We want more social enterprises and entrepreneurs to think about how they can move into being exemplars of good practice in helping disabled people get decent jobs. We encourage people to register their interest in applying for this new standard of transparency, which includes a Committed status for those that are not quite there yet.

We need to shift attitudes and move to action. Many people experience some kind of disability or long term condition over their lifetime. Currently we are missing out on the extensive skills that disabled people can bring, and the fact is that increased diversity in the workplace can actually increase business performance.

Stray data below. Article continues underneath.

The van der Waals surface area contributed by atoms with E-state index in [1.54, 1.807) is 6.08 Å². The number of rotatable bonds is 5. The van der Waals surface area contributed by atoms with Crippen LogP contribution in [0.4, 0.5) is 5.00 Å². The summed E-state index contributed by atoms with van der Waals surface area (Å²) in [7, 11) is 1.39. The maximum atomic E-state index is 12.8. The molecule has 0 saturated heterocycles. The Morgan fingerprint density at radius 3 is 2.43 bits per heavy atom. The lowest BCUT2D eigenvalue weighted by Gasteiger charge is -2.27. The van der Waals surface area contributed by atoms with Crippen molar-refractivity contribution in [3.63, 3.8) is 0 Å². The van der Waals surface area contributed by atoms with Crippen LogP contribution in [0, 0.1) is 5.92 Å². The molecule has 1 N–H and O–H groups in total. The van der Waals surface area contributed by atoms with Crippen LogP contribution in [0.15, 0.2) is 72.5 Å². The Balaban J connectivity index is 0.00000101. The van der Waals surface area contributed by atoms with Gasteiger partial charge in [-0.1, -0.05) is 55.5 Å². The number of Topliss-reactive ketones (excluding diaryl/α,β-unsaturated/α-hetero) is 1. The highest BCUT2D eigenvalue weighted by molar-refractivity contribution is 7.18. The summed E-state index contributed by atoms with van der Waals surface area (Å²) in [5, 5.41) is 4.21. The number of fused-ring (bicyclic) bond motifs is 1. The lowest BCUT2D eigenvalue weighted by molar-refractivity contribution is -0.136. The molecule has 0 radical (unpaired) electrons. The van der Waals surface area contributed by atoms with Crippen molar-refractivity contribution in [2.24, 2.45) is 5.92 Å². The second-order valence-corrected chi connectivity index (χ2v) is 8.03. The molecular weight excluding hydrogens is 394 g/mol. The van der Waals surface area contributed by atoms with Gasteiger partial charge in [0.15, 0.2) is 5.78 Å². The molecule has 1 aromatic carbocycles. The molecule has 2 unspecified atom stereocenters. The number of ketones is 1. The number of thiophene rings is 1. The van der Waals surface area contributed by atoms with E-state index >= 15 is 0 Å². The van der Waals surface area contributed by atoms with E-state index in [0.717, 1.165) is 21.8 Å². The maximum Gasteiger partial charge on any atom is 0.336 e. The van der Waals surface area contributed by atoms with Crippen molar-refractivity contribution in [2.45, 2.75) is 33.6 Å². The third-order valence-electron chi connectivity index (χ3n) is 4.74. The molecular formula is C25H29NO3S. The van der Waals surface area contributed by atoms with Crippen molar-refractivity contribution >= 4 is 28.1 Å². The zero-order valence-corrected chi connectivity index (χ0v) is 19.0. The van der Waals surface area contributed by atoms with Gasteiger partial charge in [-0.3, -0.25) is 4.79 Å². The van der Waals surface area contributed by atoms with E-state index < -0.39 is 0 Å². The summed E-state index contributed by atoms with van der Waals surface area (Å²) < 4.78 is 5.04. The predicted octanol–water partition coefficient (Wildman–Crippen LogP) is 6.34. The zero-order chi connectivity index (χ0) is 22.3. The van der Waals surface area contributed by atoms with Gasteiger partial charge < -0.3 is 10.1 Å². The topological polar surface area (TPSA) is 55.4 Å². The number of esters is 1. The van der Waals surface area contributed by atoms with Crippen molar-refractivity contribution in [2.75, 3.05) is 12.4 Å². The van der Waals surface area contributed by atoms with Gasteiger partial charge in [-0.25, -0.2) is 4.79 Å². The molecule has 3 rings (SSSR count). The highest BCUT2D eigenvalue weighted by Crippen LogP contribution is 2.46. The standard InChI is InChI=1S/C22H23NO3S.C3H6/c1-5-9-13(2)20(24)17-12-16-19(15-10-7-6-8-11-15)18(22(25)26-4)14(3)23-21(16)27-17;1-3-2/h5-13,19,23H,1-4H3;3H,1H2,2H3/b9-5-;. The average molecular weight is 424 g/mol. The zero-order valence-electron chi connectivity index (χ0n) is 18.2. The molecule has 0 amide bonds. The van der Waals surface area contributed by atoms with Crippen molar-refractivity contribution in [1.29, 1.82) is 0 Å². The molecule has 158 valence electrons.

Social enterprises are well placed to lead by example, being values led businesses. So what’s stopping us?


Guest blog written for UnLtd, published on 19th July 2019

Society Profits logo

Society profits from new social impact support business launching in the USA

By Rebecca Dray, CEO of Society Profits

Lucy Findlay and Rebecca Dray signing Social Enterprise Mark franchise agreementA growing movement across the USA is getting a substantial boost this month, as we launch Society Profits in Michigan, bringing with us the Social Enterprise Mark accreditation and a partnership with the Good Market online platform.

Society Profits will be the first social enterprise support business in the USA to offer curated access to accredited, transparent and trustworthy sellers that exist solely for the purpose of doing good in our communities and for our environment.